Accuracy of Diagnosis of Pediculosis Capitis: Visual Inspection vs Wet Combing | Dermatology | JAMA Dermatology | JAMA Network
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Evidence-Based Dermatology: Study
March 2009

Accuracy of Diagnosis of Pediculosis Capitis: Visual Inspection vs Wet Combing

Author Affiliations
 

MICHAELBIGBYMD

 

DAMIANOABENIMD, MPHROSAMARIACORONADsc, MDURBÀGONZÁLEZMD, PhDABRAR A.QURESHIMD, MPHHYWELWILLIAMSMSc, PhD, FRCP

Arch Dermatol. 2009;145(3):309-313. doi:10.1001/archdermatol.2008.587
Abstract

Objective  To determine the diagnostic accuracy of visual inspection and wet combing in pediculosis capitis (head lice infestation). Visual inspection of 5 predilection sites (temples, behind the ears, and neck) was performed first, followed by wet combing of hair moistened with conditioner. Presence of mobile stages was defined as active infestation, presence of nits alone as historic infestation.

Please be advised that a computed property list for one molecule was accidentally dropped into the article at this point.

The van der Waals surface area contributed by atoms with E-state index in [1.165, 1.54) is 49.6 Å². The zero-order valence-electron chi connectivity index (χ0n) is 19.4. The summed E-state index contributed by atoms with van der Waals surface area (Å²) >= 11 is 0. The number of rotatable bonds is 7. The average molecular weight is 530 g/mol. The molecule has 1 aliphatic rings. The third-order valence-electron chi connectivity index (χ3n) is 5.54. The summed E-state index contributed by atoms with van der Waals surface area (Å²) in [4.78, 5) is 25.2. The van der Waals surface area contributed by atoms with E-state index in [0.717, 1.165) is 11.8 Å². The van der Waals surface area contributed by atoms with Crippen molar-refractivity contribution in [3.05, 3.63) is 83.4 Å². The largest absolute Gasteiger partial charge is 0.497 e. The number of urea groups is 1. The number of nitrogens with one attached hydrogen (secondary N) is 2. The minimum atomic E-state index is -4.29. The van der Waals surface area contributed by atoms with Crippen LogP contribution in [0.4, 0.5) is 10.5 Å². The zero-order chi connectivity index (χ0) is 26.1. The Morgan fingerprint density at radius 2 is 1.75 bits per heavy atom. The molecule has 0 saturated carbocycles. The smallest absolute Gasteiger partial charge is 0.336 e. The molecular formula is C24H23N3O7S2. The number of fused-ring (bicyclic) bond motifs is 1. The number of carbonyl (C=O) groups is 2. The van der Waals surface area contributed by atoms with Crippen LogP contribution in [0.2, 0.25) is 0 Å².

Design  Observer-blinded comparison of 2 diagnostic methods.

Setting  Five primary schools in which head lice infestation was epidemic.

Participants  A total of 304 students aged 6 to 12 years.

Main Outcome Measures  Presence of nymph, adults, and nits; sensitivity, predictive value, and accuracy of both methods.

Results  Visual inspection underestimated the true prevalence of active infestation by a factor of 3.5. The sensitivity of wet combing in diagnosing active infestation was significantly higher than of visual inspection (90.5% vs 28.6%; P < .001). The accuracy of the former method was 99.3% and that of the latter method, 95%. In contrast, visual inspection had a higher sensitivity for the diagnosis of historic infestation (86.1% vs 68.4%; P < .001).

Conclusions  Wet combing is a very accurate method to diagnose active head lice infestation. Visual inspection is the method of choice, if one aims to determine the frequency of carriers of eggs or nits.

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